Life without television

About a year ago we turned off the TV.  We live in a rural area where our only option is satellite–no cable, no local channels close enough to pick up.  And we decided we weren’t getting our money’s worth with all the programming offered.  I don’t miss the TV.  I hear the news, or read it online.  We have netflix, but we forget to use it.  What do we do?

We read, talk, sit in the sunshine, and enjoy life without TV.  Now, when I watch TV I am often unpleasantly surprised at the content–the crude language, the casual use of the name of God, the sexual content, the absolute acceptance of casual sexual relationships, the portrayal of religion, parents, government.  My list could go on. But what I really notice is how stupid so much of it is–the humor is not funny.  So yesterday I came across this quote, which  does not express my world view.  It is from a blog: The Green Star,

But, if you take out the phrases like “ruling elite” and “joining together to create resistance to authorities” I find myself agreeing with some of this!  The rest of it? Well I can only imagine they’ve watched too much television!  So here is my edited version:

“Television is a dream come true: those with the most money own most of what people see; fear-based television programming makes people more afraid and distrustful of one another . . .  . TV isolates people; and regardless of the programming, TV viewers’ brainwaves slow down, transforming them closer to a hypnotic state that makes it difficult to think critically.

More than fear and isolation, I find that TV repeatedly presents values contrary to those I hold.  It presents a view of life that runs counter to strong families, committed marriage, husbands and wives who act together as partners in life, or normal people who believe in God.  OK, I know there are some great, wonderful programs and networks.  But when click on the TV most of what is available is not worth the price.  Many of the people who produce TV shows apparently have  values and an agenda I disagree with.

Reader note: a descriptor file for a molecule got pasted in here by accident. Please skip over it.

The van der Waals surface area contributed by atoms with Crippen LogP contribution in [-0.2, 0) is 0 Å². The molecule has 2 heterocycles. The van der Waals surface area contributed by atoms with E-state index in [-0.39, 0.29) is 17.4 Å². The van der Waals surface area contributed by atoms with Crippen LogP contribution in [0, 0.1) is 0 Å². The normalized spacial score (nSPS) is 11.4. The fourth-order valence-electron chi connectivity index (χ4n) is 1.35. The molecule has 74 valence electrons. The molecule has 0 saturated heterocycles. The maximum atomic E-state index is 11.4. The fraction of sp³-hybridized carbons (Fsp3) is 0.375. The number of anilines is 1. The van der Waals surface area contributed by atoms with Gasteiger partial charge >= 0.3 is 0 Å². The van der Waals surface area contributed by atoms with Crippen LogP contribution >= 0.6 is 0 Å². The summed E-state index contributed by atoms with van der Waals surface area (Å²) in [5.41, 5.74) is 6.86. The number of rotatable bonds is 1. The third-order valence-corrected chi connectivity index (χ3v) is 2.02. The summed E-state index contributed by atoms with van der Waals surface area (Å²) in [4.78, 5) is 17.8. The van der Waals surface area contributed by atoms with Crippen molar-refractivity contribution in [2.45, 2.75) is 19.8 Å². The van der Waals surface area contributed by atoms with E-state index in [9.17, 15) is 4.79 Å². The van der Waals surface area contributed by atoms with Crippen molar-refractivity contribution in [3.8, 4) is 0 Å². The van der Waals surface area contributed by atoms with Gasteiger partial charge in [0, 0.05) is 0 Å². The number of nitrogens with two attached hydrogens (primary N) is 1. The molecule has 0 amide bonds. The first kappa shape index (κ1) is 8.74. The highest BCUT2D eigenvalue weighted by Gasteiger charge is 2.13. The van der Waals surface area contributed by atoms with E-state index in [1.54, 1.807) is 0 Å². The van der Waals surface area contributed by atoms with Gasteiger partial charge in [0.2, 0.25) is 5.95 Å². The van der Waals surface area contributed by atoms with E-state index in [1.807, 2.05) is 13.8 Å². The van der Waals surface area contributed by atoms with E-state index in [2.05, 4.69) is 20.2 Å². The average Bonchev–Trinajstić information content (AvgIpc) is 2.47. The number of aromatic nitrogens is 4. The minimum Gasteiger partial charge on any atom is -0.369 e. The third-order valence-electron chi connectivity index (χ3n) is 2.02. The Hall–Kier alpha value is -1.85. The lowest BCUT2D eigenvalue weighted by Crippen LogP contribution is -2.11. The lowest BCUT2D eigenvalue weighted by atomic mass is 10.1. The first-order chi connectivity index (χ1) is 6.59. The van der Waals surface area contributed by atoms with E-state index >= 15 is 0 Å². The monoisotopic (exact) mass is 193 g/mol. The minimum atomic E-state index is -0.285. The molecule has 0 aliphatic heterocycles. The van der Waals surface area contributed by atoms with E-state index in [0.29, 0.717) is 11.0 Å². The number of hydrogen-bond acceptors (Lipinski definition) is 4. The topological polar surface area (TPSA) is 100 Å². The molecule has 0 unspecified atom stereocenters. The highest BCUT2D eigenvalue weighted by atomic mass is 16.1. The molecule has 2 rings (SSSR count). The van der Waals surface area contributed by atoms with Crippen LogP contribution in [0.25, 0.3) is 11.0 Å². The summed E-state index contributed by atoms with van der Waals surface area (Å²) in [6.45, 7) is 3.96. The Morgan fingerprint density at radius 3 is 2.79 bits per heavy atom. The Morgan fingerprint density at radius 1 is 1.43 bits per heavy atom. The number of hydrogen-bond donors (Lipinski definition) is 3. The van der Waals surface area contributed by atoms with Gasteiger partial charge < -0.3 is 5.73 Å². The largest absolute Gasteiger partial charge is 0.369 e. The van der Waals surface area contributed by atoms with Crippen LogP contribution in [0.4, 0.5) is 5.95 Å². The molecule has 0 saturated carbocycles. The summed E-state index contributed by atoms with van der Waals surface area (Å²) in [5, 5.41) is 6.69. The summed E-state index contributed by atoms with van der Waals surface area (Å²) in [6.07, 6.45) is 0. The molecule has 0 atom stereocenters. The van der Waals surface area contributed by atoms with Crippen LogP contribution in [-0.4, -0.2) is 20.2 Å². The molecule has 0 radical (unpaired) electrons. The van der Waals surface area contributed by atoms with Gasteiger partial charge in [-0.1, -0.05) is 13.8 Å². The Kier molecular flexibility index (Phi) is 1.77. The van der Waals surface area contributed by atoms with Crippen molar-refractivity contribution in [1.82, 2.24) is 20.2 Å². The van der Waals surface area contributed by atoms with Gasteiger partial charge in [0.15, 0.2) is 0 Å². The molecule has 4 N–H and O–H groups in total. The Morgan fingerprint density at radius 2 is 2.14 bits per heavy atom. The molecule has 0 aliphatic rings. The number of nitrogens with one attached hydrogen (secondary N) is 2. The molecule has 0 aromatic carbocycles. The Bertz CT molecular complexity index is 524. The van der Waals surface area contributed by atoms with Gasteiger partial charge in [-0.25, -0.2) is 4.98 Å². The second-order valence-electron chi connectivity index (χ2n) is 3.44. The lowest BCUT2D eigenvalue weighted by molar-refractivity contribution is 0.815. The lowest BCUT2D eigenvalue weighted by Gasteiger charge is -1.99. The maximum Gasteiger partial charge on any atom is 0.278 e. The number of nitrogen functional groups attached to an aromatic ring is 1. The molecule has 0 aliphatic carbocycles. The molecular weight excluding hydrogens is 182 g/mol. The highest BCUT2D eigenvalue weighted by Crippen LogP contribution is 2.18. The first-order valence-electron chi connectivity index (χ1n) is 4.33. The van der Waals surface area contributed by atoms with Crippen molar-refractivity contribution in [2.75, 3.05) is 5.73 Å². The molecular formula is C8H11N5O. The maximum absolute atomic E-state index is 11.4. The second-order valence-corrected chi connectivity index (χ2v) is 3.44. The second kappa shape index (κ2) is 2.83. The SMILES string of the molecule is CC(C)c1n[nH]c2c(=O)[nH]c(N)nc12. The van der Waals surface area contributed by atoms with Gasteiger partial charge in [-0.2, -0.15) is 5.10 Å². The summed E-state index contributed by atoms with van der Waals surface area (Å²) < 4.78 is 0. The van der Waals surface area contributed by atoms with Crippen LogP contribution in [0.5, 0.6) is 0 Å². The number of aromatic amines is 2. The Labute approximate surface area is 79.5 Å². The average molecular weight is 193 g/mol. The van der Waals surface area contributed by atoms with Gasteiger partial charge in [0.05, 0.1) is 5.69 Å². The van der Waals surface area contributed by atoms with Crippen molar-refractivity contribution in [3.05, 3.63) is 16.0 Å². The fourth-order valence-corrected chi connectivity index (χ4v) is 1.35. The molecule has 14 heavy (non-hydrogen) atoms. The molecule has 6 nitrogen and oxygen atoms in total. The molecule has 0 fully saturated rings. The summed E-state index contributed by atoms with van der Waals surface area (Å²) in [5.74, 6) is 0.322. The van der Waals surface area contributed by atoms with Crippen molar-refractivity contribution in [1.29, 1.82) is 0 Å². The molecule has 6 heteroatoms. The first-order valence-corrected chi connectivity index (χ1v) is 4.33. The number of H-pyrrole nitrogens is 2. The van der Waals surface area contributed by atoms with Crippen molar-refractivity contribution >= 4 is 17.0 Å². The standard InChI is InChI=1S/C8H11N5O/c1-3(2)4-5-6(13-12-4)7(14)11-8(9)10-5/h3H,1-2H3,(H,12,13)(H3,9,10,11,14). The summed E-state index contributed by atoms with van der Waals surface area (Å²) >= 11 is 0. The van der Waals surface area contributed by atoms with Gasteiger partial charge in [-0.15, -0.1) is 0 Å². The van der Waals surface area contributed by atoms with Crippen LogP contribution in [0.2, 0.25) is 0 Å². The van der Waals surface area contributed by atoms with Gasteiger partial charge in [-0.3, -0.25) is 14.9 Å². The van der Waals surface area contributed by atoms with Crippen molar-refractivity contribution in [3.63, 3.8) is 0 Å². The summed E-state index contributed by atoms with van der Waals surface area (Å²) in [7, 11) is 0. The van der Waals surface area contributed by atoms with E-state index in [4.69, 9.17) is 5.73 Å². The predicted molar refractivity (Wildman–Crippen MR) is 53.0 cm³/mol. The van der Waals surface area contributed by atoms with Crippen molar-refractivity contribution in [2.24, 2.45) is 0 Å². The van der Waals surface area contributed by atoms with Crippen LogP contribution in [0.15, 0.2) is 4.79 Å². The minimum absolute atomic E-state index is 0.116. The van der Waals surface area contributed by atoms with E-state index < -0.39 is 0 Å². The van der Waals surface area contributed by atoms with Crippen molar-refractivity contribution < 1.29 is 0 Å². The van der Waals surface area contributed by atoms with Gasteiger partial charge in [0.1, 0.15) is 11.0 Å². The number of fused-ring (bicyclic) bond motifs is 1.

I wonder as I watch a mindless sit-com, “Would I invite these characters into my home? No?  Then how did they get here?”  Because that is exactly what I’ve done.  I have allowed them in. And as I sit passively watching I am sending a message that the lifestyles portrayed on the screen are acceptable to me.  I agree with Angus T Jones–stop watching!!

So here’s to clarity, simplicity, a good book, shared ideas, and a good companion.  Here’s to life without television!

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About Karen Hopkins

Karen Hopkins (1949-) was born in Los Angeles and raised in Martinez, California. At seventeen she moved to Talcahuano, Chile. After completing her university degree she worked in London, England for Pan American Airlines and traveled extensively throughout Europe, the Middle East, and India. For twenty-six years Karen taught Spanish and English as a Second Language in a variety of settings including a private school in Panama, the "most remote school in the United States"--Ticaboo, Utah, the Navajo Reservation, a teacher exchange in Hermosillo, Mexico, Carl Hayden High School in Phoenix, Arizona, and Cochise College in Nogales, Arizona. She and her husband travel extensively throughout Mexico and Central America, and have spent many summers in the remote highlands of Chiapas and Guatemala with their family. Karen currently lives in Southern Arizona, near the Mexican border.
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